An engaging political history and affectionate homage.



An eminent British historian weaves a vivid tapestry of France’s past.

Capping a prolific writing and broadcasting career, Norwich (Four Princes: Henry VIII, Francis I, Charles V, Suleiman the Magnificent and the Obsession that Forged Modern Europe, 2016, etc.) deftly distills the history of France from the Gauls to de Gaulle. He gallops through the first 1,500 years of his story, peopled, he writes, with few “particularly colourful characters” though many devastating conflicts, particularly the Hundred Years’ War, protracted by the reign of a “hopelessly insane” king, Charles VI. The author dispatches in a mere three pages the intrepid advent and fiery end of Joan of Arc. Finally, arriving at 1515, Norwich finds a character “to make the heart beat faster”: the remarkable Francis I, who, Norwich exclaims, “hit France like a rocket.” He counts Francis I, a lover of books, the arts, and, not least, women, and Louis XIV, the Sun King, who reigned from 1643 to 1715, as France’s “two most dazzling rulers,” indelibly stamping the nation’s culture and identity. Before, after, and between them, however, were greedy, inept, ill-advised, and clumsy rulers whose escapades, travails, marriages—and many, many mistresses—Norwich chronicles with verve and wit. After Francis I, the nation roiled with religious wars between Catholics and Huguenots, which ended, after nearly half a century, in 1598 with the Edict of Nantes. It was not the end of France’s involvement in wars, however. There was the Thirty Years’ War, “the deadliest and most brutal upheaval the continent had ever seen,” beginning in 1618; the Seven Years’ War, lasting from 1756 to 1763; the Revolution and commune at the end of the 18th century; Napoleon’s extraordinary military campaigns; and two world wars. The author ascribes his love of France to childhood travels there with his mother, Lady Diana Cooper, and living in France when his father, Duff Cooper, was ambassador in the 1940s. This book, he writes, is “a sort of thank-offering to France.”

An engaging political history and affectionate homage.

Pub Date: Oct. 2, 2018

ISBN: 978-0-8021-2890-4

Page Count: 400

Publisher: Atlantic Monthly

Review Posted Online: July 31, 2018

Kirkus Reviews Issue: Aug. 15, 2018

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The author's youthfulness helps to assure the inevitable comparison with the Anne Frank diary although over and above the...


Elie Wiesel spent his early years in a small Transylvanian town as one of four children. 

He was the only one of the family to survive what Francois Maurois, in his introduction, calls the "human holocaust" of the persecution of the Jews, which began with the restrictions, the singularization of the yellow star, the enclosure within the ghetto, and went on to the mass deportations to the ovens of Auschwitz and Buchenwald. There are unforgettable and horrifying scenes here in this spare and sombre memoir of this experience of the hanging of a child, of his first farewell with his father who leaves him an inheritance of a knife and a spoon, and of his last goodbye at Buchenwald his father's corpse is already cold let alone the long months of survival under unconscionable conditions. 

The author's youthfulness helps to assure the inevitable comparison with the Anne Frank diary although over and above the sphere of suffering shared, and in this case extended to the death march itself, there is no spiritual or emotional legacy here to offset any reader reluctance.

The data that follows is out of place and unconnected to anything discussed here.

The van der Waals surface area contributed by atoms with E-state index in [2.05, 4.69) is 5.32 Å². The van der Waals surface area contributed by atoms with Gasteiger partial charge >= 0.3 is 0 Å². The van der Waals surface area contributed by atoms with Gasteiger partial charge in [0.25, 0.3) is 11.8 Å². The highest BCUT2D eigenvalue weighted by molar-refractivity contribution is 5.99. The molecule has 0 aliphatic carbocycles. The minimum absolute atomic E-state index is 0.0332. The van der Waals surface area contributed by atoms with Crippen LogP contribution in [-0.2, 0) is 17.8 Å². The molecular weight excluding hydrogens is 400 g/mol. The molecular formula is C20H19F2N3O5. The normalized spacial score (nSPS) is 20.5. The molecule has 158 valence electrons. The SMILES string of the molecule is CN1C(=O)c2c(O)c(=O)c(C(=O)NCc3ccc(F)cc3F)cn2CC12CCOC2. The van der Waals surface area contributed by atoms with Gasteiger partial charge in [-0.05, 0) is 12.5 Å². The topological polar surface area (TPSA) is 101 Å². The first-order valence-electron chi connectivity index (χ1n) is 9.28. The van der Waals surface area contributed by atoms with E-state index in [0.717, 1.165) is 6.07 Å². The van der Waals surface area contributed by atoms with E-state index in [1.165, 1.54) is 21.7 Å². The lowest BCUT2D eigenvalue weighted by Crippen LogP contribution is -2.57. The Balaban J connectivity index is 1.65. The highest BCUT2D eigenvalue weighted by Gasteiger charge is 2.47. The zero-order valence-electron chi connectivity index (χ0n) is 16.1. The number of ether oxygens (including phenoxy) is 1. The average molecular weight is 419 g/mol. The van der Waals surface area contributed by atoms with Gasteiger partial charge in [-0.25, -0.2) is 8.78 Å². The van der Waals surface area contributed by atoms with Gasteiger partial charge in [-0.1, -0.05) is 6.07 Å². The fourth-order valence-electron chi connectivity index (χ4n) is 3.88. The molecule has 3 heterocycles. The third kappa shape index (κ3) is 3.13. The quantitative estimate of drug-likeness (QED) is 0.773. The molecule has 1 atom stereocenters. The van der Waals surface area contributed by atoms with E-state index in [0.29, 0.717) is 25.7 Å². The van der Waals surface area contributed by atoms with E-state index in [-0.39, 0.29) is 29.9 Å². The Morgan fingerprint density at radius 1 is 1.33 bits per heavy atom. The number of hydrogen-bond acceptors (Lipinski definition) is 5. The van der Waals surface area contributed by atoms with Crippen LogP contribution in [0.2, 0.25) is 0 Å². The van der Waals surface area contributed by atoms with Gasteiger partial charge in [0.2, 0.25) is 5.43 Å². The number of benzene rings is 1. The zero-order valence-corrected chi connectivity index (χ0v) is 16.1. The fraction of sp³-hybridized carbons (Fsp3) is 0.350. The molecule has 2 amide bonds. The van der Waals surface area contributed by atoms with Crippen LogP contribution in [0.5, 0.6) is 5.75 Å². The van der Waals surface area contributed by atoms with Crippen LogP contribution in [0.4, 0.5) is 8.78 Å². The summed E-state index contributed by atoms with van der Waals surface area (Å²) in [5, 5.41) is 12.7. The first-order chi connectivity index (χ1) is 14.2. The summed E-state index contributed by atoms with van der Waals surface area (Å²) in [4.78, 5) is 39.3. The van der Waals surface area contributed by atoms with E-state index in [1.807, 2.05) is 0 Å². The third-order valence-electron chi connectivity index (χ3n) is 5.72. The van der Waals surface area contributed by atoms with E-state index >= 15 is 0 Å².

Pub Date: Jan. 16, 2006

ISBN: 0374500010

Page Count: 120

Publisher: Hill & Wang

Review Posted Online: Oct. 7, 2011

Kirkus Reviews Issue: Jan. 15, 2006

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Bibliophiles will love this fact-filled, bookish journey.


An engaging, casual history of librarians and libraries and a famous one that burned down.

In her latest, New Yorker staff writer Orlean (Rin Tin Tin: The Life and the Legend, 2011, etc.) seeks to “tell about a place I love that doesn’t belong to me but feels like it is mine.” It’s the story of the Los Angeles Public Library, poet Charles Bukowski’s “wondrous place,” and what happened to it on April 29, 1986: It burned down. The fire raged “for more than seven hours and reached temperatures of 2000 degrees…more than one million books were burned or damaged.” Though nobody was killed, 22 people were injured, and it took more than 3 million gallons of water to put it out. One of the firefighters on the scene said, “We thought we were looking at the bowels of hell….It was surreal.” Besides telling the story of the historic library and its destruction, the author recounts the intense arson investigation and provides an in-depth biography of the troubled young man who was arrested for starting it, actor Harry Peak. Orlean reminds us that library fires have been around since the Library of Alexandria; during World War II, “the Nazis alone destroyed an estimated hundred million books.” She continues, “destroying a culture’s books is sentencing it to something worse than death: It is sentencing it to seem as if it never happened.” The author also examines the library’s important role in the city since 1872 and the construction of the historic Goodhue Building in 1926. Orlean visited the current library and talked to many of the librarians, learning about their jobs and responsibilities, how libraries were a “solace in the Depression,” and the ongoing problems librarians face dealing with the homeless. The author speculates about Peak’s guilt but remains “confounded.” Maybe it was just an accident after all.

Bibliophiles will love this fact-filled, bookish journey.

Pub Date: Oct. 16, 2018

ISBN: 978-1-4767-4018-8

Page Count: 336

Publisher: Simon & Schuster

Review Posted Online: July 2, 2018

Kirkus Reviews Issue: July 15, 2018

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